Honors & Awards

  • Graduate Research Fellow, National Science Foundation (2012 - 2015)
  • Graduate Student Research Fellow, Center for African Studies (2014 - 2015)
  • Grant Recipient, Morrison Institute for Population & Resource Studies Research (2015)

Professional Affiliations and Activities

  • Board Member, Bay Area Tropical Forest Network (2014 - Present)
  • Rising Environmental Leader, Stanford Woods Institute for the Environment (2015 - 2015)
  • Committee Member, Columbia Earth Institute Student Advisory Committee (2012 - 2013)
  • Student Delegate, New York University Climate Action Plan (2008 - 2009)

Education & Certifications

  • BA, New York University, Environmental Studies (2009)
  • MA, Columbia University, Conservation Biology (2013)

Stanford Advisors

All Publications

  • Oil palm expansion in Cameroon: Insights into sustainability opportunities and challenges in Africa GLOBAL ENVIRONMENTAL CHANGE-HUMAN AND POLICY DIMENSIONS Ordway, E. M., Naylor, R. L., Nkongho, R. N., Lambin, E. F. 2017; 47: 190–200
  • Deforestation risk due to commodity crop expansion in sub-Saharan Africa ENVIRONMENTAL RESEARCH LETTERS Ordway, E. M., Asner, G. P., Lambin, E. F. 2017; 12 (4)
  • Future fire emissions associated with projected land use change in Sumatra GLOBAL CHANGE BIOLOGY Marlier, M. E., DeFries, R., Pennington, D., Nelson, E., Ordway, E. M., Lewis, J., Koplitz, S. N., Mickley, L. J. 2015; 21 (1): 345-362


    Indonesia has experienced rapid land use change over the last few decades as forests and peatswamps have been cleared for more intensively managed land uses, including oil palm and timber plantations. Fires are the predominant method of clearing and managing land for more intensive uses, and the related emissions affect public health by contributing to regional particulate matter and ozone concentrations and adding to global atmospheric carbon dioxide concentrations. Here, we examine emissions from fires associated with land use clearing and land management on the Indonesian island of Sumatra and the sensitivity of this fire activity to interannual meteorological variability. We find ~80% of 2005-2009 Sumatra emissions are associated with degradation or land use maintenance instead of immediate land use conversion, especially in dry years. We estimate Sumatra fire emissions from land use change and maintenance for the next two decades with five scenarios of land use change, the Global Fire Emissions Database Version 3, detailed 1-km2 land use change maps, and MODIS fire radiative power observations. Despite comprising only 16% of the original study area, we predict that 37-48% of future Sumatra emissions from land use change will occur in fuel-rich peatswamps unless this land cover type is protected effectively. This result means that the impact of fires on future air quality and climate in Equatorial Asia will be decided in part by the conservation status given to the remaining peatswamps on Sumatra. Results from this article will be implemented in an atmospheric transport model to quantify the public health impacts from the transport of fire emissions associated with future land use scenarios in Sumatra.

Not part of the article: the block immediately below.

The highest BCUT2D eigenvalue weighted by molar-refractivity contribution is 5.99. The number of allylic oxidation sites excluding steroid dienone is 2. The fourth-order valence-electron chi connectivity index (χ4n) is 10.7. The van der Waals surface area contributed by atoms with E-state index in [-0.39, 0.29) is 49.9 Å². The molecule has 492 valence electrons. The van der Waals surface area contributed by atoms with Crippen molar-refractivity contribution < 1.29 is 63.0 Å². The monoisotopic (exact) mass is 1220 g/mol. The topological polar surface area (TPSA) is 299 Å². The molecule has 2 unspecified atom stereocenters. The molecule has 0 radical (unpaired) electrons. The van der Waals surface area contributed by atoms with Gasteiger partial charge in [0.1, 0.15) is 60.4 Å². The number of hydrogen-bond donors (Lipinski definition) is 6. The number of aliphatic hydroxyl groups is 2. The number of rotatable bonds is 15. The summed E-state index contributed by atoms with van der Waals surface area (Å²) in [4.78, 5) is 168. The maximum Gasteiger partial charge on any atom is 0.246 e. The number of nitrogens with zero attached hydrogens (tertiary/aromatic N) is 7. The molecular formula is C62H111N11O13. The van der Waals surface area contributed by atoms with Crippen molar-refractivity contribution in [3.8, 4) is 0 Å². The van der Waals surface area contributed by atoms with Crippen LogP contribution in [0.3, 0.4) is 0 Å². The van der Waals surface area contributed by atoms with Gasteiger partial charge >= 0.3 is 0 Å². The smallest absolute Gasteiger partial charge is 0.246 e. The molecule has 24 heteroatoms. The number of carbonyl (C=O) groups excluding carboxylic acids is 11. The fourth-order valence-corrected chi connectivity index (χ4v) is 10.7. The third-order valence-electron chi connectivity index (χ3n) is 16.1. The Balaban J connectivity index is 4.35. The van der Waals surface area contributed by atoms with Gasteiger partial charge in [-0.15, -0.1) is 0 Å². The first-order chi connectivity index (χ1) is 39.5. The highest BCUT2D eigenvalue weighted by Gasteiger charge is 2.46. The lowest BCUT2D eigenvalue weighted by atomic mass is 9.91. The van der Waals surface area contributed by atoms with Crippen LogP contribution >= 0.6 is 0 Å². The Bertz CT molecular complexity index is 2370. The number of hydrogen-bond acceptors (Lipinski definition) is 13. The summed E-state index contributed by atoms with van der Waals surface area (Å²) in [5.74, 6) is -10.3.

View details for DOI 10.1111/gcb.12691

    View details for Web of Science ID 000346698100031

    View details for PubMedID 25044917

  • Political shifts and changing forests: Effects of armed conflict on forest conservation in Rwanda Global Ecology and Conservation Ordway, E. M. 2015; 3: 448–460
  • Challenges Confronting Sea Turtle Conservation on Bioko Island, Equatorial Guinea CHELONIAN CONSERVATION AND BIOLOGY Fitzgerald, D. B., Ordway, E., Honarvar, S., Hearn, G. W. 2011; 10 (2): 177-180